2004 Ford F-150 Problems
RepairPal has identified the most common problems with the 2004 Ford F-150 as reported by actual vehicle owners. We'll tell you what the problem is and what it'll take to fix it.Refine by vehicle
If a noise from the rear end is heard when going around turns or after driving at highway speed for an extended period, this could be caused by a failing differential clutch kit. An updated differential clutch kit available.
Intermittent rough idle may be caused by the EGR sensor sticking, causing the EGR valve to stay slightly open. Our technicians tell us the valve and sensor must be replaced together to correct this concern.
If a noise from the rear end is heard when going around turns or after driving at highway speed for an extended period, there is an updated differential clutch kit available.
There is a technical service bulletin for the V8 engines regarding a possible problem with the spark plug being ejected from the cylinder head, damaging the threads in the spark plug hole. If the vehicle is under warranty, cylinder head replacement is recommended. If the vehicle is out of warranty, Ford authorized the use of a specific thread insert to repair the head.
The engine oil pan gasket can develop a leak. Leaking oil may accumulate on the exhaust system resulting in a burning smell. Replacing the gasket should correct this leak.
The battery light may illuminate on the instrument panel because the alternator wire harness connector is damaged. A new connector kit is available and should be installed to correct this concern.
The 2004-2014 Ford F-150 with manual temperature and fan controls may have problems with the the blower motor only blowing air on certain settings. Most commonly the fan will only run on the highest setting. This is a well documented problem, and is caused by a failing blower motor resistor.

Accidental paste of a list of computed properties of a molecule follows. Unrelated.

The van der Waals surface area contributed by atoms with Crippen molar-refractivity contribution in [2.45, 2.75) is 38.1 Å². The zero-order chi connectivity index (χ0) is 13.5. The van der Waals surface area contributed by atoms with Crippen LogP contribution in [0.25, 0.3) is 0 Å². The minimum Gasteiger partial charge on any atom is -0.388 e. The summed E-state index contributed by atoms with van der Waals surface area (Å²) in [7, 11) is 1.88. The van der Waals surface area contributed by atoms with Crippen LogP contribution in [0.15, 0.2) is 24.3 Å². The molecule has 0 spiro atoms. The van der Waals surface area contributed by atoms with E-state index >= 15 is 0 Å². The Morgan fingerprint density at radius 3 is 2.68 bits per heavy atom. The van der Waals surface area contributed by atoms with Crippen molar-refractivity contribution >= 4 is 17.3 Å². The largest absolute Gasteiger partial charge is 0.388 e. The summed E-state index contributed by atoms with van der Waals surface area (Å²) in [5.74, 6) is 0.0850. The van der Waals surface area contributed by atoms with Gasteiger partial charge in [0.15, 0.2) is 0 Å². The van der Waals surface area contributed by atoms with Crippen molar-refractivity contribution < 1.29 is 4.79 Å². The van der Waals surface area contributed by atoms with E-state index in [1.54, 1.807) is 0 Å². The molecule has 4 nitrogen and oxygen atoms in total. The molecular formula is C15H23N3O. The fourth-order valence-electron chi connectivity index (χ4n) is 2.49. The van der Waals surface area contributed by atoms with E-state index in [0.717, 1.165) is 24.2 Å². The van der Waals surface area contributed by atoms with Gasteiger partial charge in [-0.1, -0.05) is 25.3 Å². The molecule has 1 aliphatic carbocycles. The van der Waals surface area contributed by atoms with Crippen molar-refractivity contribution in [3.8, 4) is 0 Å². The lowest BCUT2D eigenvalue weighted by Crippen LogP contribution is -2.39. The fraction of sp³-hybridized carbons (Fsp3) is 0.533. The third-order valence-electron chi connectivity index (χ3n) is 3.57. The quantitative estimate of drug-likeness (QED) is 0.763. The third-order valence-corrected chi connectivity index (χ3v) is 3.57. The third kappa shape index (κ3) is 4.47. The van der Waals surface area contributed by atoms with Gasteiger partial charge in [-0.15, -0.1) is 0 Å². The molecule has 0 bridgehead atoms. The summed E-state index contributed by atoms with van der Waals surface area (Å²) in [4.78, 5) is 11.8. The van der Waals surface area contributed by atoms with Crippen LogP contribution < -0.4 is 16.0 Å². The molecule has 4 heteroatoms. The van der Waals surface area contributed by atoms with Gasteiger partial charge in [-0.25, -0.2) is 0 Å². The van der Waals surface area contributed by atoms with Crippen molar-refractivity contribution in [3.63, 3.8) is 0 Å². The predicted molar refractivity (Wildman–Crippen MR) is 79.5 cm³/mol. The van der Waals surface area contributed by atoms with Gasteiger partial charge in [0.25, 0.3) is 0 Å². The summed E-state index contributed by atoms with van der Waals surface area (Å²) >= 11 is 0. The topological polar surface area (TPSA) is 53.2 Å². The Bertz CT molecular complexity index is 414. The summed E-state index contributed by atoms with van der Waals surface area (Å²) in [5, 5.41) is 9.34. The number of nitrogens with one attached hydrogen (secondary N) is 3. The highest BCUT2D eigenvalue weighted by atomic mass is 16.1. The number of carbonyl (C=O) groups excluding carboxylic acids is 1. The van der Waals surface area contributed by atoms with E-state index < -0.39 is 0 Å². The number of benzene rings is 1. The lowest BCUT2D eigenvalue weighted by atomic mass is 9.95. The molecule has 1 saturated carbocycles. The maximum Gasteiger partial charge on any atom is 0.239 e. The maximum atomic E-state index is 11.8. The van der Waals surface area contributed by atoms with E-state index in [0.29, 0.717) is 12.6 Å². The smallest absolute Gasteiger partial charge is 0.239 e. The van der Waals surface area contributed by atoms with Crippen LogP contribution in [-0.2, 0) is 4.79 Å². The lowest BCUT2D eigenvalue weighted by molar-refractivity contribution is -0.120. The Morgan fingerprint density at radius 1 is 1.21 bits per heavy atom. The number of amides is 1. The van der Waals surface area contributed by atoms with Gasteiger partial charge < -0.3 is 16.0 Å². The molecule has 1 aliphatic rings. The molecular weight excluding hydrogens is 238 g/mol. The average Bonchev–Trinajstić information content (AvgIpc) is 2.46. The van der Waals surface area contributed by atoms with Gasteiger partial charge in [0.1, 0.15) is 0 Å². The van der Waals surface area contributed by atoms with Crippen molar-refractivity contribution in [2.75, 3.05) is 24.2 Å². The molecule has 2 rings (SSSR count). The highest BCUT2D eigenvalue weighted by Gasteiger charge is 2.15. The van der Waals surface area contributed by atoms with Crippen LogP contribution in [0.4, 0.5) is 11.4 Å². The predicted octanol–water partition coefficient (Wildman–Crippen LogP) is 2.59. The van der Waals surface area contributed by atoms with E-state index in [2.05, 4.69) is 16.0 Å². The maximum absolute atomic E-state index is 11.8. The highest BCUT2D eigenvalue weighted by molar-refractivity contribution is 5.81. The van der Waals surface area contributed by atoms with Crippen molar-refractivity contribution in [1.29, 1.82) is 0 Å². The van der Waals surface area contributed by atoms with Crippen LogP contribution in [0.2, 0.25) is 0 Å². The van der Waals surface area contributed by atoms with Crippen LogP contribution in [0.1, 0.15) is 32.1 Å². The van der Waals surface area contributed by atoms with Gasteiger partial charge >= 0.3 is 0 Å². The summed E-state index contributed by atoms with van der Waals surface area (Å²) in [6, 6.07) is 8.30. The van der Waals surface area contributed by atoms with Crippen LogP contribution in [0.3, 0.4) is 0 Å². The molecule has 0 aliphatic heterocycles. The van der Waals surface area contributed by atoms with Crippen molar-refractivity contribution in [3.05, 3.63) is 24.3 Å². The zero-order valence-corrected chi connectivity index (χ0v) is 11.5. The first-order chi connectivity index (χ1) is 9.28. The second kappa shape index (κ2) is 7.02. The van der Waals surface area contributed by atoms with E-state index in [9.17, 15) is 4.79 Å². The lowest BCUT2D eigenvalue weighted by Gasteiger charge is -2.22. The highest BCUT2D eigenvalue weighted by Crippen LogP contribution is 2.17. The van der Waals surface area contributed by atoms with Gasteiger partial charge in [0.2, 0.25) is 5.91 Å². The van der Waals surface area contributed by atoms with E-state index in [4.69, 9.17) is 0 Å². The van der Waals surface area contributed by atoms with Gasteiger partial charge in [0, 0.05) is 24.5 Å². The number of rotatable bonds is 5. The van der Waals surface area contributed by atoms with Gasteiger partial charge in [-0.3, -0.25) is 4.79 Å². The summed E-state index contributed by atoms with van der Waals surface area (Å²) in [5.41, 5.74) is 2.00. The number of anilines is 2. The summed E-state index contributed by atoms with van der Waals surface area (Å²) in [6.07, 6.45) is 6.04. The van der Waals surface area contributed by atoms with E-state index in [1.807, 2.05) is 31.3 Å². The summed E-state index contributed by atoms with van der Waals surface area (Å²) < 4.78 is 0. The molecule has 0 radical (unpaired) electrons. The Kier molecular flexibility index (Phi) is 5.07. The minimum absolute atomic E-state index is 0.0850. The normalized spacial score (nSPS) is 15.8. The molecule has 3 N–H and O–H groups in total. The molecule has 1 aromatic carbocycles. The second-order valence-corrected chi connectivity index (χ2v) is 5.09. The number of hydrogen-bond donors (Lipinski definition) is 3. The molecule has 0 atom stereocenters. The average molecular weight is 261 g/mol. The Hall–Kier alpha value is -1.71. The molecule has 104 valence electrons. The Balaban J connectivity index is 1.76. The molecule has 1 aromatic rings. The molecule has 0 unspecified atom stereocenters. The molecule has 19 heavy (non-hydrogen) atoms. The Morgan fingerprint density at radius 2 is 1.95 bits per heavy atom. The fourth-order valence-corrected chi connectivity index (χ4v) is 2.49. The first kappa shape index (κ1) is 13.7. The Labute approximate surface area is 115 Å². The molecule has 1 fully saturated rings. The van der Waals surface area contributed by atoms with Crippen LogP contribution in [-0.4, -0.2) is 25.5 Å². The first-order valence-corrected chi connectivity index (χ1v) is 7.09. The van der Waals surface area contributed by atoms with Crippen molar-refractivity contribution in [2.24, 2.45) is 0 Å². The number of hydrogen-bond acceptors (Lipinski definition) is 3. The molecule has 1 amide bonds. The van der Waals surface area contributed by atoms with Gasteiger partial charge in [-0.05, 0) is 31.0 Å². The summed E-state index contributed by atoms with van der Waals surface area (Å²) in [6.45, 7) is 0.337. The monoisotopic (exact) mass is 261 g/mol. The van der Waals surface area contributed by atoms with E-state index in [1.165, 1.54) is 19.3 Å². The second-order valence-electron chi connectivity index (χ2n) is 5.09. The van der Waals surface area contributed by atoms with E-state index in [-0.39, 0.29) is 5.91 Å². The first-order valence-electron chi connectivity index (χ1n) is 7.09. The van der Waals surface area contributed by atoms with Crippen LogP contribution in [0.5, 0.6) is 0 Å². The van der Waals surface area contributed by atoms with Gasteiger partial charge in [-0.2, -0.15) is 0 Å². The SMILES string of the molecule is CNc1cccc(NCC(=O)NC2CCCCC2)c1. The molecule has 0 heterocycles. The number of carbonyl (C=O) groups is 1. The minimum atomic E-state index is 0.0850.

Correcting the problem is straight forward, and requires replacement of the small resistor. The resistor is normally found behind the glove box, next to the blower motor.
Our technicians tell us the spark plugs in this engine can be very difficult to remove. Ford has issued a service bulletin (08-7-6) to address this issue, which includes a recommended procedure on how to remove the plugs. Failure to follow the recommended procedure can result in the one or more spark plugs breaking off in the cylinder head.
The recommend procedure is as follows. Using this procedure will greatly reduce the chance of breaking a spark plug.
1. Break the spark plugs loose when the engine is warm.
2. Turn each plug 1/8 to 1/4 turn and soak the treads with 1/2 to 3/4 teaspoon of Motorcraft Carburetor Tune-Up Cleaner or a quality penetrating oil. Do not try to remove the plugs at this time.
3. Let the threads soak for at least 15 minutes.
4. After the soak period, tighten and loosen each spark plug, working it back and forth until the turning effort is reduced. Then, you can remove the spark plug.
There are special tools available to remove the broken spark plugs and repair shops will often charge additional labor time, over and above the quoted spark plug replacement cost, for the removal of each broken spark plug.
New TSB may be available
According to Ford Bulletin 06-04-04
Some 2003 + INDEPENDENT REAR SUSPENSION (IRS) AXLE F-150 vehicles equipped with a 9.75″ or 8.8″ limited and Mustang vehicles equipped with limited slip rear axle, may exhibit a chatter, shudder, a binding sensation, or a vibration during low speed turns. On 4X4 vehicles, the sensation may appear to be originating from the front axle or the steering gear.
First verify the condition. On 4X4 trucks ensure that Modifier (XL-3) for fifteen (15) minutes prior to the vehicle is in 2WD, to isolate the rear axle. If the condition is verified to be in the rear axle, replace the limited slip clutch pack.